Our program works! If the program hadn’t moved our player piece from position 5 to the portal then we would have needed to debug the program to find the error in the logic. As you move up through the levels you will meet soon meet the need to debug. Even professional programmers seldom write clean, bug-free code, the first time so accept debugging as a necessary programming activity.
   As the player progresses through the Levels new tokens are introduced. These tokens open up new programming concepts used to solve more difficult problems. For example, the important conditional piece of code called the If [condition true]… then [Yes] Else [No] is represented by this hex-shaped token.
   Regular readers of this blog know that I recommend educational computer games and board games that are especially suited for adults to play with kids and Code Master is a game best played with kids, grand kids, or anyone interested in learning the fundamentals of coding.
   With the Holiday season fast approaching, Code Master will make a wonderful gift to be played in front of a warm fire, with a hot cup of cocoa, in the company of family and friends.
  You can find Code Master in Target stores or on for $19.99 (currently on sale for $17.99).

Saturday, September 12, 2015

Hummingbirds are Fun to Watch

   Grandson Asher called one evening to ask a science question. He wanted to know what holds up column of water in a glass of water inverted in a basin of water?
   I knew the answer would be less than satisfying to Asher. He’s 10 years old and doesn’t know the kinetic theory of gases that ‘explains’ what supports the column of water in the glass. To tell him that one atmosphere of pressure equal to 14 pounds per square inch is pressing on him and the surface of the water in the basin would probably confuse him because he can’t ‘feel’ this pressure.      To him, such an explanation would sound like a ‘ghost story’ because I’m asking him to believe in something that he can’t see.
   I’ve written two posts about the ‘ghosts’ kids are asked to believe in when studying science. Here are the links.
   I changed the subject and told Asher about the hummingbird feeder I recently purchased at Target (Perky-Pet Copper Glass Tube Hummingbird Feeder – $14) that uses the inverted-glass-in-a-fluid principle.
   The feeder is constructed from quality materials and will last as long as I don’t break the glass nectar tube. The feeder comes with a package of nectar (sugar water) packed inside the glass tube (see picture)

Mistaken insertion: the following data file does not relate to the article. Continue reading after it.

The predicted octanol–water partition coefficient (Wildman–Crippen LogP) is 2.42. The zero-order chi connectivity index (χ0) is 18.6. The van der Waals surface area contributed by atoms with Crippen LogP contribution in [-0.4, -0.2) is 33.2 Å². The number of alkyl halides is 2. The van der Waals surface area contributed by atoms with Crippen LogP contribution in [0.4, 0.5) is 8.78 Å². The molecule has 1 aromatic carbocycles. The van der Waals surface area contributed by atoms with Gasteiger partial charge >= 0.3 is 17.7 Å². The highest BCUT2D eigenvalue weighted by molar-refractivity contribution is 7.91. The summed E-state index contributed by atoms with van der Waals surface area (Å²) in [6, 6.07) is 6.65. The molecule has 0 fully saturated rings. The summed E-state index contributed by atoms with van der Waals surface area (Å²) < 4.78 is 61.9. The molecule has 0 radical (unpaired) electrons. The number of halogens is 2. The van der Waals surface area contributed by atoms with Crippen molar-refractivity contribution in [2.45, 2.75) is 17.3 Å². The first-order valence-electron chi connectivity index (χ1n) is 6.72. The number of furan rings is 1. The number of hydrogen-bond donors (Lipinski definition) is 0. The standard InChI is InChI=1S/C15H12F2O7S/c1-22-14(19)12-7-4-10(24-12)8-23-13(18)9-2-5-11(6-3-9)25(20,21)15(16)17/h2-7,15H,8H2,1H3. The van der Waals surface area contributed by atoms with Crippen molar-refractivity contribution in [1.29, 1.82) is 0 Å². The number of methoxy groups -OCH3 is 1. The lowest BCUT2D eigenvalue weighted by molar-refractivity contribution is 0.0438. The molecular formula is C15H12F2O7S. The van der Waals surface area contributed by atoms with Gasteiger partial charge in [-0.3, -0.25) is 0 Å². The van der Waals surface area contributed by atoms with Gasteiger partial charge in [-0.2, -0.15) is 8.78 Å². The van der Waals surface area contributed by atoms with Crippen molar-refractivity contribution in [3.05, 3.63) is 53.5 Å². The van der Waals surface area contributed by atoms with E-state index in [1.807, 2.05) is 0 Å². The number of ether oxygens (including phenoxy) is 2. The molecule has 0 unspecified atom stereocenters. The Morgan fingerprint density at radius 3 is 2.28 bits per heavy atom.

You do not need to buy the red-colored hummingbird nectar (sugar water) as it’s an unnecessary expense. Besides, the kids will enjoy making the sugar water for the bird to drink.  Here’s the recipe for enough sugar water to fill the glass tube in the feeder.
1 ½ cups water
½ cup sugar
   Stir the sugar into the water and heat until it begins to boil. Let cool. Do not add red food coloring as the red dye is harmful to the birds.
   We hung the feeder on the patio and within a day or two we were thrilled to see a hummingbird drinking at the feeder.
   I have a $100 digital camera so I cannot take great videos or stills of the birds at the feeder. I envy those of you that have better equipment because you could capture the birds in much greater detail. Click on this Youtube video to see a hummingbird at our feeder.

   For several days we were convinced that the same bird was visiting the feeder. The bird would never sit on the circular perch that surrounds the feeding stations. It would hover about six inches from the feeder, dart in for a quick drink, hover, dart in, hover, dart in, until it had its fill. Until one day we observed a hummingbird perched at a drinking station drinking its fill. We knew at least two birds were visiting the feeder.
  We thought we could use coloration to identify specific birds but so far there isn’t enough variation in color to distinguish between the birds.
   Hummingbirds are not very social. As we observed the two birds, the hovering bird and the perching bird, we saw that they would not drink together. They would fuss over which one was going to drink.
Once you and the kids begin to routinely observe hummingbirds drinking at the feeder, it’s natural to want to learn about the habits and behaviors of the birds. A knowledgeable and trustworthy place
to start is the Smithsonian National Zoo web site. Here’s the link.
   I learned on this web site that hummingbirds migrate.  I was wondering how the birds would feed naturally during the winter months. Now, I will look for their departure and note the date we begin to notice their absence,